The upside down paddles on the sidewalks around Paris are history markers of the city. The Philippe Starck-designed paddles are in French. When walking and not speaking French you can read them. Shocking? No. Simply install the Google Translate application…
You know the typical vacation questions “Got the tee-shirt” or “Got the postcard”!? Well I can say, “Got the Brie (de Meaux)”! Brie de Meaux cheese that is. Meaux is a a 25-minute train ride from Paris.Meaux, A brie(f) half hour from Paris.
One hot August mid-afternoon I took a direct “P” train from Gare de l’Est to Meaux. Many of the Meldois (local residents) within the Gallo-Roman walls had left on vacation. I followed Annabel Simms‘s exact directions ….
Antiquity, countryside and history greet you in Annabel Simms’ book, “Half an Hour from Paris … 10 Secret Daytrips by Train”. First you have to find your way there. Annabel Simms arranges the book like a quality French baguette au levain sandwich: yummy ingredients between the crunchy crusts. This is a book of self-guided walking tours of various lengths.
The Comtesse Greffulhe did not follow fashion, she dictated fashion for all in Paris society to follow. She inspired Marcel Proust and fashion designers. Until March 20, 2016, Palais Galliera, Musée de la Mode, is displaying Comtesse Greffulhe’s wardrobe collection “La Mode retrouvée” (Finding lost fashion). The collection moves to New York’s Museum at FIT in September 2016 under the title “Proust’s Muse”. As with most women who are “clothes horses” ….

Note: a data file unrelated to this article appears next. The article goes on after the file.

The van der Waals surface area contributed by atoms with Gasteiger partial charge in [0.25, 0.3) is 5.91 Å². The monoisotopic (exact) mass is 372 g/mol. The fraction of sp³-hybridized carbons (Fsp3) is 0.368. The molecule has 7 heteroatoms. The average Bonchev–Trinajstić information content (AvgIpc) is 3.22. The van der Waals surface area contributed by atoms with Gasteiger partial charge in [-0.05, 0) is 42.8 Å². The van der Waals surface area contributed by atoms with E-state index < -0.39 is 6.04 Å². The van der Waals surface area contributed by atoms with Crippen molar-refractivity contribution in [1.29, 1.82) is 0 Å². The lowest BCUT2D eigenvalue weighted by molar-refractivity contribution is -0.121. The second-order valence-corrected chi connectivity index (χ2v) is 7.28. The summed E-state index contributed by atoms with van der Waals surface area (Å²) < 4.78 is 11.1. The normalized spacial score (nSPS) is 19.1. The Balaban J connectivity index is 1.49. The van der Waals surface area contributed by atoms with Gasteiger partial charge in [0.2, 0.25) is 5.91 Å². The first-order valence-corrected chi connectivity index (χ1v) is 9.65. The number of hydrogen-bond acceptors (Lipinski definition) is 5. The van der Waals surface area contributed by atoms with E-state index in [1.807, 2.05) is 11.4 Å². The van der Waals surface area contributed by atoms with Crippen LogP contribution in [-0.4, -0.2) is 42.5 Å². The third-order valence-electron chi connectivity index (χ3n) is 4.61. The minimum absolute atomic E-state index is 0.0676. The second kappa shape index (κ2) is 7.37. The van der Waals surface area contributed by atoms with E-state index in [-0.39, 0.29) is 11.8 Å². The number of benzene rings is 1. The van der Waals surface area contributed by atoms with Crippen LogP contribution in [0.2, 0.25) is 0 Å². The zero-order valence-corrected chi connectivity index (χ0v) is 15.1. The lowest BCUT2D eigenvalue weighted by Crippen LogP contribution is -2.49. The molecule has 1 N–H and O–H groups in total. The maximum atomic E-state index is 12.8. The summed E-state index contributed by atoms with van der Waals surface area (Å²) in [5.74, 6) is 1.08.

The works of Beauford Delaney, a figurative, abstract expressionist, i.e., modernist painter, are being shown in the first solo exhibition since 1992. The exhibit, Beauford Delaney: Resonance of Form and Vibration of Color, opens February 3 with a Vernissage in Paris in the Grande Salle at Columbia Global Centers Europe at Reid Hall (Columbia University’s Paris facility), 4 Rue de Chevreuse, 75006 Paris, Metro: Vavin line 4. Any questions or want an invitation to the vernissage……
How do you view Paris? With an angel on her shoulder, Rosemary Flannery views Paris through angel eyes. Rosemary is the author of the book, “Angels of Paris, an Architectural Tour through the History of Paris”. Rosemary wrote the text and took the photos, even if it included carrying a ladder around to get the best angle of an angel. I only recently discovered this book, a little slow on my part, but that shows the timelessness of a subject that dates back….
Often it is the Expats who write Paris blogs. Now you can get the true French stories directly from a Parisienne’s pen. Her pen name “Edith” comes from Edith Piaf. Both women were born on the same rue de Belleville street, although as Edith says on her Edith’s Paris blog, they are not of the same vintage….